The processes and tools behind a true APT campaign: Weaponization and delivery

In this stage of the APT campaign, attackers design a malicious payload and choose the most effective method for delivering it to its intended target

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This article is part of a series about APT campaigns. The other topics covered in this series are reconnaissance, exploitation and installation, command and control, and exfiltration.

In part two of a series on understanding the processes and tools behind an APT-based incident, CSO examines the weaponization and delivery aspect of an attacker's campaign. This is where the serious work begins, and marks the first hurdle an attacker needs to overcome.

As mentioned earlier in the series, it's important to remember that the difference between a targeted APT-based incident and a garden variety cyberattack is intent, or the overall objectives of the person(s) behind it, but not the tools, tactics, or procedures used.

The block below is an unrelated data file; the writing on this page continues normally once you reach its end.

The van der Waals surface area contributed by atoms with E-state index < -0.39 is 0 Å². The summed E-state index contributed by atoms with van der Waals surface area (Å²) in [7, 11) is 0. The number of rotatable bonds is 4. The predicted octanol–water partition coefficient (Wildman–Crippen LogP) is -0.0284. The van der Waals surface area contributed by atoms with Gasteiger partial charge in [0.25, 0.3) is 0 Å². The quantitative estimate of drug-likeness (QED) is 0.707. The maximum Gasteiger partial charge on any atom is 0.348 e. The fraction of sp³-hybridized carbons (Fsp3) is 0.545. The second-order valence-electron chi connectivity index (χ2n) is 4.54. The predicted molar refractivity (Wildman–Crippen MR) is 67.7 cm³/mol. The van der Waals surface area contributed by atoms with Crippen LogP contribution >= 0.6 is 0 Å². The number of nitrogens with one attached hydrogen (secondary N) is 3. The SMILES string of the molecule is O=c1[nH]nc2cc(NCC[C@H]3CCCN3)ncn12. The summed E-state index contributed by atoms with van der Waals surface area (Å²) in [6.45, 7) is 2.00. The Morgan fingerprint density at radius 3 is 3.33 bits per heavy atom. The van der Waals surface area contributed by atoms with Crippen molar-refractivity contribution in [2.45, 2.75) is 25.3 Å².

This is also the stage where generic attacks and targeted attacks become separated. As mentioned previously, generic attacks rely on volume, so attackers will send the same link or the same malware hundreds, or even thousands of times. The process is automated in most cases, as attackers use bots or Web-based scripts to push the attack forward. If they attack a large number of potential victims, they're likely to get a moderate level of success.

[The practicality of the Cyber Kill Chain approach to security]

A targeted attack will use multiple links, various types of malware, and keep numbers low, which allows them to operate in silence. Generic campaigns are noisy, thus easily detected and stopped, which is why volume is so important. Most time, their messages never make it to the final destination.

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